Event Highlighted Potential for Tax Credits to Spur Domestic Manufacturing of Materials Needed for Clean Energy Development
Steel of West Virginia and SOLV Energy today commemorated a 10-year partnership at an event featuring a facility tour. Steel of West Virginia supplies SOLV Energy with the steel piles used in solar energy projects around the country. The companies were joined by leaders from the United Steelworkers (USW), Huntington Mayor Steve Williams, Charlotte Weber, Director of the Robert C. Byrd Institute (RCBI), West Virginia’s Manufacturing Technology Center, and a representative from the Office of Senator Joe Manchin (D-WV).
“Our union workforce makes steel products including high quality, hot-rolled carbon steel long products used in a wide variety of end markets, such as transportation, construction, heavy equipment, manufacturing, and—yes—energy, such as solar,” said Chuck Abbott, Vice President and General Manager of Steel of West Virginia. “Energy and manufacturing tax credits will provide the market certainty we need to continue to grow and provide American-made steel to the solar industry.”
“Over the last decade, we have bought $150 million in steel piles from the great team here at Steel of West Virginia,” said George Hershman, CEO of SOLV Energy. “The growth of our work, and industry, has been spurred by clean energy tax credits. These credits give developers the ability to invest in solar projects, and give manufacturers the confidence to invest in the U.S. and expand the production of critical materials—like steel—we need for these projects. Long-term business certainty around tax credits means the solar industry will continue to bring economic growth, jobs, and opportunities to small and large communities all across the country.”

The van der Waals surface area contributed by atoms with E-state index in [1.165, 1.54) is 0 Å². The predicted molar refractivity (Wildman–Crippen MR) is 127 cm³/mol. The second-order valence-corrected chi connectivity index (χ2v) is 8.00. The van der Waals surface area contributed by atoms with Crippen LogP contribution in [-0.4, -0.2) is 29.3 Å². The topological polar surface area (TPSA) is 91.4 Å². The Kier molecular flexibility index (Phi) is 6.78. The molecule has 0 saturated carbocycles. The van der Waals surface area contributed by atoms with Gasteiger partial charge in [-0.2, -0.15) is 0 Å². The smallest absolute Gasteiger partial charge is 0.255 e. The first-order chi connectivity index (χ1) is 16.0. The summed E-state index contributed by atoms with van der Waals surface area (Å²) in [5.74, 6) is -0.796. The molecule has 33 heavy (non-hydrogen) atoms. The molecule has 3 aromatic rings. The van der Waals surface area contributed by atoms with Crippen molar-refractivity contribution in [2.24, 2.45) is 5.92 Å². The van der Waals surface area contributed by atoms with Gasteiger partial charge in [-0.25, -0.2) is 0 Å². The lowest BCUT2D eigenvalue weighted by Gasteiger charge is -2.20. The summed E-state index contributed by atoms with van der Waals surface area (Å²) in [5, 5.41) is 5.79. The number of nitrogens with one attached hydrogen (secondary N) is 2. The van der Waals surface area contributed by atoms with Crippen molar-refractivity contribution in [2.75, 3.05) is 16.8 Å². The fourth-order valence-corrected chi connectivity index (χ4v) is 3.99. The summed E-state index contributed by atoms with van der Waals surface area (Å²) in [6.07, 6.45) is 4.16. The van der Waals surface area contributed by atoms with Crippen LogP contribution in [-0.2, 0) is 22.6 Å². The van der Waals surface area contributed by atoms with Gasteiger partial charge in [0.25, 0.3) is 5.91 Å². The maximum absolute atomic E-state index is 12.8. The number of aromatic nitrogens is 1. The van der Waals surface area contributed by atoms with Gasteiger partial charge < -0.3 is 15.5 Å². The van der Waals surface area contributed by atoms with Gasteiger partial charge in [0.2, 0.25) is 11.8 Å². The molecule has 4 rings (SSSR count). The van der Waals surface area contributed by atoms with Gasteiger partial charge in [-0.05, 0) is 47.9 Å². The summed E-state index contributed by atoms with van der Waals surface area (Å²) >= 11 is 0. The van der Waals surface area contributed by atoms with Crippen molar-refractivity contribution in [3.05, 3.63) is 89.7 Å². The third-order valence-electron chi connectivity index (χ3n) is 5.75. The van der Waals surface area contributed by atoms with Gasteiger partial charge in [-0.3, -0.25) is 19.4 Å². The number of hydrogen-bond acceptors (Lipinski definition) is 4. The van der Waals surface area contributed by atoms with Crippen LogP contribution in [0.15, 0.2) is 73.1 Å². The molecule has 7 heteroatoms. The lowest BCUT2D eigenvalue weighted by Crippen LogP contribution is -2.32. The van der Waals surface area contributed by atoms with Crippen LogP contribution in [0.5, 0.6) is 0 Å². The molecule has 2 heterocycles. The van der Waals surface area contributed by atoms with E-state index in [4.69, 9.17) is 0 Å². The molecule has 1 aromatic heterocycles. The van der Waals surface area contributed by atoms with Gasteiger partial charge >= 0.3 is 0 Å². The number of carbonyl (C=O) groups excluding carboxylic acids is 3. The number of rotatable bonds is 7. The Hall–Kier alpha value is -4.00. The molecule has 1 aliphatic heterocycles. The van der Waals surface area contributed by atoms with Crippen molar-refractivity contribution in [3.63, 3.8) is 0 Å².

Speakers highlighted the role that steel plays in the energy sector. They also focused on how manufacturing and energy tax credits—like those currently being discussed as part of the ongoing budget reconciliation talks in Congress—can encourage additional private sector investments, strengthening and broadening West Virginia’s and the country’s manufacturing base, preserving good, union jobs, and contributing to the nation’s economy.
An average utility-scale solar project uses 12,000 tons of steel and the U.S. solar industry alone is going to need millions of tons of steel each year. West Virginia steel serves as the backbone of many gigawatts of solar projects nationwide. The leaders said energy and manufacturing tax credits that incentivize American-made materials like steel will drive investment in factories and repatriating the U.S. energy supply chain, while giving developers the confidence needed to build energy projects. This will make the U.S. energy independent, strengthen domestic energy security, and create and support union jobs, according to the groups.
“As we look to the future, our nation must invest in the full spectrum of American manufacturing, and American workers are ready and willing to take on the challenge to build strong domestic supply chains,” said Chad Conley, USW District 8 Rapid Response coordinator. “This will not only create good, community-sustaining jobs, but also prevent us from having to rely on foreign nations for the materials and technology that we need to ensure our economic and national security.”
“Our goal is to use our Advanced Manufacturing Technology Centers across West Virginia to provide the resources that individuals and companies need to create, sustain, and expand their businesses,” said Charlotte Weber, Director of the Robert C. Byrd Institute (RCBI), West Virginia’s Manufacturing Technology Center. “We know that West Virginia can be a leader in manufacturing the technologies we need to power the future of our state and country.”